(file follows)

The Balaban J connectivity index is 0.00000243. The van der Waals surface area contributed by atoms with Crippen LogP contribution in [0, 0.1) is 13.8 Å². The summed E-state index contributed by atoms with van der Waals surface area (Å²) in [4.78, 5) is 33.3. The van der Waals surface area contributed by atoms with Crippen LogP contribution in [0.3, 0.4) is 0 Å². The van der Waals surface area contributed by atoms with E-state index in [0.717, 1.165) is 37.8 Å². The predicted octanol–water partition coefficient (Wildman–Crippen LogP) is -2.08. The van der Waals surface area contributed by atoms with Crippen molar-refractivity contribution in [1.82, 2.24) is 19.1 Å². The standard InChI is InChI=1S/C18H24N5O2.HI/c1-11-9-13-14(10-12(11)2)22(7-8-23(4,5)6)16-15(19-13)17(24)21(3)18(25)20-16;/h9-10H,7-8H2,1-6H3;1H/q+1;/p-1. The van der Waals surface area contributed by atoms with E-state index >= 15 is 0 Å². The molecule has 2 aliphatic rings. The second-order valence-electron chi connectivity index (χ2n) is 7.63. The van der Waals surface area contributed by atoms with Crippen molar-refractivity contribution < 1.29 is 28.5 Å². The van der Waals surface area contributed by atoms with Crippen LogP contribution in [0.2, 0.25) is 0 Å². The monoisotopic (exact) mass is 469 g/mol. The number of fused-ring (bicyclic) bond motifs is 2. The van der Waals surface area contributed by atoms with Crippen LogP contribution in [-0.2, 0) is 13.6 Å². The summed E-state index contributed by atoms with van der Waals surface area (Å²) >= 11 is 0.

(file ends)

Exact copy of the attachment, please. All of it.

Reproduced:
The Balaban J connectivity index is 0.00000243. The van der Waals surface area contributed by atoms with Crippen LogP contribution in [0, 0.1) is 13.8 Å². The summed E-state index contributed by atoms with van der Waals surface area (Å²) in [4.78, 5) is 33.3. The van der Waals surface area contributed by atoms with Crippen LogP contribution in [0.3, 0.4) is 0 Å². The van der Waals surface area contributed by atoms with E-state index in [0.717, 1.165) is 37.8 Å². The predicted octanol–water partition coefficient (Wildman–Crippen LogP) is -2.08. The van der Waals surface area contributed by atoms with Crippen molar-refractivity contribution in [1.82, 2.24) is 19.1 Å². The standard InChI is InChI=1S/C18H24N5O2.HI/c1-11-9-13-14(10-12(11)2)22(7-8-23(4,5)6)16-15(19-13)17(24)21(3)18(25)20-16;/h9-10H,7-8H2,1-6H3;1H/q+1;/p-1. The van der Waals surface area contributed by atoms with E-state index >= 15 is 0 Å². The molecule has 2 aliphatic rings. The second-order valence-electron chi connectivity index (χ2n) is 7.63. The van der Waals surface area contributed by atoms with Crippen molar-refractivity contribution < 1.29 is 28.5 Å². The van der Waals surface area contributed by atoms with Crippen LogP contribution in [0.2, 0.25) is 0 Å². The monoisotopic (exact) mass is 469 g/mol. The number of fused-ring (bicyclic) bond motifs is 2. The van der Waals surface area contributed by atoms with Crippen LogP contribution in [-0.2, 0) is 13.6 Å². The summed E-state index contributed by atoms with van der Waals surface area (Å²) >= 11 is 0.